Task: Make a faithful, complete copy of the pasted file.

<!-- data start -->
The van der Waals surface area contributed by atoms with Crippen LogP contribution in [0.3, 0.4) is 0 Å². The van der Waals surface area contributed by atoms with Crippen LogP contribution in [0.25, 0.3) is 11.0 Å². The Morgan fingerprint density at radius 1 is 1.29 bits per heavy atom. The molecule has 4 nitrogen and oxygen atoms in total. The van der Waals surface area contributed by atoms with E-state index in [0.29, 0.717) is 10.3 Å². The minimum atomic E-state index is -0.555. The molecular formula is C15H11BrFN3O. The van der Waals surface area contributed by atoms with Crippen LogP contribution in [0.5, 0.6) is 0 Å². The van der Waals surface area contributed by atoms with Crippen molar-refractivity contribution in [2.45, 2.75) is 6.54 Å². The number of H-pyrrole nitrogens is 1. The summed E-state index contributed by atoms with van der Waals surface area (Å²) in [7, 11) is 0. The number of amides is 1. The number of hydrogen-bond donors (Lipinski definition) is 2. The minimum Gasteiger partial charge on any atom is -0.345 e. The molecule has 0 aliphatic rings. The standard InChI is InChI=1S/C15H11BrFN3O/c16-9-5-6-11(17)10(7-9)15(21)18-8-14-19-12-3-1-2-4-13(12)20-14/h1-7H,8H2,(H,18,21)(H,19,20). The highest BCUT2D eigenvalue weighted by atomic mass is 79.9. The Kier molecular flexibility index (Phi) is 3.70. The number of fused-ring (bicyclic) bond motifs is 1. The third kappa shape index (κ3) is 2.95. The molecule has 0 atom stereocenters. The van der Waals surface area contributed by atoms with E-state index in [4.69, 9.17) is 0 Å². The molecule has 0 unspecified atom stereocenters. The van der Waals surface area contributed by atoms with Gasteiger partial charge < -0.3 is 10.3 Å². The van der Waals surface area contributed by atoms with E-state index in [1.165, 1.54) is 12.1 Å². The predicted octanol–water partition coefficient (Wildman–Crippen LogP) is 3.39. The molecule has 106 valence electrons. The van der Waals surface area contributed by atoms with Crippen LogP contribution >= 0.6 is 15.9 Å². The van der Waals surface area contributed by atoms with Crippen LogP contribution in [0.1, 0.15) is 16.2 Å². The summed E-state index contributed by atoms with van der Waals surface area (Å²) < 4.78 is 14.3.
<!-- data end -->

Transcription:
The van der Waals surface area contributed by atoms with Crippen LogP contribution in [0.3, 0.4) is 0 Å². The van der Waals surface area contributed by atoms with Crippen LogP contribution in [0.25, 0.3) is 11.0 Å². The Morgan fingerprint density at radius 1 is 1.29 bits per heavy atom. The molecule has 4 nitrogen and oxygen atoms in total. The van der Waals surface area contributed by atoms with E-state index in [0.29, 0.717) is 10.3 Å². The minimum atomic E-state index is -0.555. The molecular formula is C15H11BrFN3O. The van der Waals surface area contributed by atoms with Crippen LogP contribution in [0.5, 0.6) is 0 Å². The van der Waals surface area contributed by atoms with Crippen molar-refractivity contribution in [2.45, 2.75) is 6.54 Å². The number of H-pyrrole nitrogens is 1. The summed E-state index contributed by atoms with van der Waals surface area (Å²) in [7, 11) is 0. The number of amides is 1. The number of hydrogen-bond donors (Lipinski definition) is 2. The minimum Gasteiger partial charge on any atom is -0.345 e. The molecule has 0 aliphatic rings. The standard InChI is InChI=1S/C15H11BrFN3O/c16-9-5-6-11(17)10(7-9)15(21)18-8-14-19-12-3-1-2-4-13(12)20-14/h1-7H,8H2,(H,18,21)(H,19,20). The highest BCUT2D eigenvalue weighted by atomic mass is 79.9. The Kier molecular flexibility index (Phi) is 3.70. The number of fused-ring (bicyclic) bond motifs is 1. The third kappa shape index (κ3) is 2.95. The molecule has 0 atom stereocenters. The van der Waals surface area contributed by atoms with E-state index in [4.69, 9.17) is 0 Å². The molecule has 0 unspecified atom stereocenters. The van der Waals surface area contributed by atoms with Gasteiger partial charge < -0.3 is 10.3 Å². The van der Waals surface area contributed by atoms with E-state index in [1.165, 1.54) is 12.1 Å². The predicted octanol–water partition coefficient (Wildman–Crippen LogP) is 3.39. The molecule has 106 valence electrons. The van der Waals surface area contributed by atoms with Crippen LogP contribution >= 0.6 is 15.9 Å². The van der Waals surface area contributed by atoms with Crippen LogP contribution in [0.1, 0.15) is 16.2 Å². The summed E-state index contributed by atoms with van der Waals surface area (Å²) < 4.78 is 14.3.